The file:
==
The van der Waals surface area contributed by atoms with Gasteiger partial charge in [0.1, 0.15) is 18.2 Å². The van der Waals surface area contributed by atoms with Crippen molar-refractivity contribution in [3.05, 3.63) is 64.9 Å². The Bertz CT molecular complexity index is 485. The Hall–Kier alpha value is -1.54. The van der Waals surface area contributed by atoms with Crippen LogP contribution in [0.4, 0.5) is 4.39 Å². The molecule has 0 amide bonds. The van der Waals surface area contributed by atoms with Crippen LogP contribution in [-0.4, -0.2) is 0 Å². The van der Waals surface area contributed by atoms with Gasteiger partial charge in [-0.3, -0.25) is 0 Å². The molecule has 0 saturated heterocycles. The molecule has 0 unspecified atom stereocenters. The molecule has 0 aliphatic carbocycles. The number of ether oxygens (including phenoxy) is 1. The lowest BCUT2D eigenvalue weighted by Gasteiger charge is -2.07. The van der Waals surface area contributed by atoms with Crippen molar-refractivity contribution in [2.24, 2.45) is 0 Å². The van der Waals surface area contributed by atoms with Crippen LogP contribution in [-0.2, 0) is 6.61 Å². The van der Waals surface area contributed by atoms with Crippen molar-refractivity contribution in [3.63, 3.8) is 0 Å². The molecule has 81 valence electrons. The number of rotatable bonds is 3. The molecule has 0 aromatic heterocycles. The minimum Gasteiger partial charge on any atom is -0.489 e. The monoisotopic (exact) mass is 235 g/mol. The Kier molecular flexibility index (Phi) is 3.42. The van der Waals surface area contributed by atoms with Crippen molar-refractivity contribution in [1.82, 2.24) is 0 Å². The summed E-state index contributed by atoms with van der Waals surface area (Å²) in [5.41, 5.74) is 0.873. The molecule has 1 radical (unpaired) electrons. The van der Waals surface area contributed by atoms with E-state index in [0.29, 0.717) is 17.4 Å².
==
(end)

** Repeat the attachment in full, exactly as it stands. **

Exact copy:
The van der Waals surface area contributed by atoms with Gasteiger partial charge in [0.1, 0.15) is 18.2 Å². The van der Waals surface area contributed by atoms with Crippen molar-refractivity contribution in [3.05, 3.63) is 64.9 Å². The Bertz CT molecular complexity index is 485. The Hall–Kier alpha value is -1.54. The van der Waals surface area contributed by atoms with Crippen LogP contribution in [0.4, 0.5) is 4.39 Å². The molecule has 0 amide bonds. The van der Waals surface area contributed by atoms with Crippen LogP contribution in [-0.4, -0.2) is 0 Å². The van der Waals surface area contributed by atoms with Gasteiger partial charge in [-0.3, -0.25) is 0 Å². The molecule has 0 saturated heterocycles. The molecule has 0 unspecified atom stereocenters. The molecule has 0 aliphatic carbocycles. The number of ether oxygens (including phenoxy) is 1. The lowest BCUT2D eigenvalue weighted by Gasteiger charge is -2.07. The van der Waals surface area contributed by atoms with Crippen molar-refractivity contribution in [2.24, 2.45) is 0 Å². The van der Waals surface area contributed by atoms with Crippen LogP contribution in [-0.2, 0) is 6.61 Å². The van der Waals surface area contributed by atoms with Crippen molar-refractivity contribution in [3.63, 3.8) is 0 Å². The molecule has 81 valence electrons. The number of rotatable bonds is 3. The molecule has 0 aromatic heterocycles. The minimum Gasteiger partial charge on any atom is -0.489 e. The monoisotopic (exact) mass is 235 g/mol. The Kier molecular flexibility index (Phi) is 3.42. The van der Waals surface area contributed by atoms with Crippen molar-refractivity contribution in [1.82, 2.24) is 0 Å². The summed E-state index contributed by atoms with van der Waals surface area (Å²) in [5.41, 5.74) is 0.873. The molecule has 1 radical (unpaired) electrons. The van der Waals surface area contributed by atoms with E-state index in [0.29, 0.717) is 17.4 Å².